No Privilege For Parents

The Supreme Court was preparing to extend the evidentiary doctor-patient privilege to social workers practicing psychotherapy, and Justice Antonin Scalia was, as usual, dissenting. "Ask the average citizen: would your mental health be more significantly impaired by preventing you from seeing a psychotherapist, or by preventing you from getting advice from your mom," he wrote. "I have little doubt what the answer would be. Yet there is no mother-child privilege."

And there, in that last sentence, lies a tale of public ignorance, judicial conservatism and legislative stalemate, a tale that would do well to end where we just began: in the halls of the country's highest court.

The law, as Mr. Bumble so pithily observed in "Oliver Twist," is a ass. The absence of the N in that sentence is glaring, but not so glaring as the absence of the privilege Scalia mentioned in his opinion. While the United States counts as commonplace privilege between attorney and client, priest and penitent, doctor and patient and, of course, husband and wife, there is no generally accepted protection for parent and child which considers their conversations as confidential and not open to routine courtroom scrutiny. Parents can be compelled to testify against their child, children to testify against their parents. The end result is this: if your teenage son has done something wrong, he can talk to a lawyer, a minister, a pediatrician or a therapist with some confidence that they will not be obliged to repeat what he has said to a grand jury or on the witness stand.

You, on the other hand, might be well advised to raise your hand and say, "Son, don't say a thing or it could be used against you."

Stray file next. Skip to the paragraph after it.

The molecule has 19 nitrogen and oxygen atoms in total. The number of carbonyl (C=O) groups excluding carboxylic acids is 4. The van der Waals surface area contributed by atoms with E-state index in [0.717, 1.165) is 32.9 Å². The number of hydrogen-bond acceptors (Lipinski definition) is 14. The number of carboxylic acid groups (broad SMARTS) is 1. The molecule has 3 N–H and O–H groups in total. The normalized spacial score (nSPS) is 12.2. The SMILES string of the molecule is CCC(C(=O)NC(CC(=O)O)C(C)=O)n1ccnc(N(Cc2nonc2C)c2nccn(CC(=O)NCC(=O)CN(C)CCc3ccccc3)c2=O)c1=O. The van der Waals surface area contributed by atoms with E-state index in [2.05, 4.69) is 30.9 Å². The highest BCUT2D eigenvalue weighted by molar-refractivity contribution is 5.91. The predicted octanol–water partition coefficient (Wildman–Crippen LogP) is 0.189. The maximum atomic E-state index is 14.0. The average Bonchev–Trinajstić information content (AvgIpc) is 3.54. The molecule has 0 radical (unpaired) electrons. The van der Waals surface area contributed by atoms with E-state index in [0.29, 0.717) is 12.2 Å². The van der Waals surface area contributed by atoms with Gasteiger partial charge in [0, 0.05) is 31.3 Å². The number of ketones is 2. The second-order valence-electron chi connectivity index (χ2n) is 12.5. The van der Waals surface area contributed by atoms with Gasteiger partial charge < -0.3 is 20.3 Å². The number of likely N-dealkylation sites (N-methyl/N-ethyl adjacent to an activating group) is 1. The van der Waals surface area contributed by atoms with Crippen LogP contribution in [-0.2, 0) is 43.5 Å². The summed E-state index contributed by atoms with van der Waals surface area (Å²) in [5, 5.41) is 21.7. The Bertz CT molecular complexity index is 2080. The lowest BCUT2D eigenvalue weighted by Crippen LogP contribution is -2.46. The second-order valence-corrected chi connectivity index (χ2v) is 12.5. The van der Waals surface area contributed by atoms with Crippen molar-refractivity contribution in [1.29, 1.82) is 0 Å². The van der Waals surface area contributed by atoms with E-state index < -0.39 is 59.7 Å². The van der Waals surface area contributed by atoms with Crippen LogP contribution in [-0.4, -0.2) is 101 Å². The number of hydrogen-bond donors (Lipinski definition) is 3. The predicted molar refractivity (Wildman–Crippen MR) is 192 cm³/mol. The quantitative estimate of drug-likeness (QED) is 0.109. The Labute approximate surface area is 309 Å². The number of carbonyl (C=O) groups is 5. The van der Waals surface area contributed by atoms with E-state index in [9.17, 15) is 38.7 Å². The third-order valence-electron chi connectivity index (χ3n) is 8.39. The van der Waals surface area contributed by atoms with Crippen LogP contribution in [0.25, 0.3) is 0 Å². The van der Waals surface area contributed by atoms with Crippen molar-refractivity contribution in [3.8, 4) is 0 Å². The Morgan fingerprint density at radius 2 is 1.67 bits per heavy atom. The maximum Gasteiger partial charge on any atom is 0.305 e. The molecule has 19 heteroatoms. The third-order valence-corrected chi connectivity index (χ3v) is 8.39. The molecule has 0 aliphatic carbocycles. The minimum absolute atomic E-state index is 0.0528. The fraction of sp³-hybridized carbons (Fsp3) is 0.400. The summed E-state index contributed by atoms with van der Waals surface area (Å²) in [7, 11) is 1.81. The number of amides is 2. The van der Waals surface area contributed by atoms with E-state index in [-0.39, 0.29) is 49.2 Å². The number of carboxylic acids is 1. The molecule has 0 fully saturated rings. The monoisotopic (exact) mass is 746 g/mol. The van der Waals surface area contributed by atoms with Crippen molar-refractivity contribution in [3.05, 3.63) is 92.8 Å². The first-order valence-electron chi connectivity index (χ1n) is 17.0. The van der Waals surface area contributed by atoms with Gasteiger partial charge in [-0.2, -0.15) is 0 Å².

All the prosecutors out there scoff as one, because the prosecutorial response to this issue is that district attorneys, being frequently parents themselves, and often human beings, would not ask a mother to drop a dime on her daughter, or a son to rat out his dad. (This is made to sound high-minded, when in fact it is often expedient; juries don't like the idea, and juries must be kept happy.) But the insistence that parent and child are rarely asked to give evidence against one another has become increasingly lame in light of the high-profile cases of recent years. Monica Lewinsky's mother, looking like she was ready to keel over, was hustled into court in Washington, and the parents of Amy Grossberg, accused of killing her newborn son, were subpoenaed in Delaware.

Many foreign countries recognize the legal sanctity of what may be the most sacred of all relationships, and three states have passed limited parent-child privilege statutes, although each is in some way unsatisfactory. The Lewinsky matter led members of Congress to propose legislation, but so far it has gone exactly nowhere. "In this day and age anything that seems to limit prosecutors is unlikely to get very far," says Lawrence Goldman, who once drafted a parent-child rule for the National Association of Criminal Defense Lawyers. The Third Circuit U.S. Court of Appeals agreed not long ago to hear the case of a retired FBI agent who balked at testifying to a grand jury about conversations with his 18-year-old son. Unfortunately the appellate panel ruled against him, but not before its only female judge, Carol Los Mansmann, had written an eloquent dissent, tracing the right of parent-child privilege to ancient Roman and Jewish laws. "The protection of strong and trusting parent-child relationships outweighs the government's interest in disclosure," Los Mansmann wrote.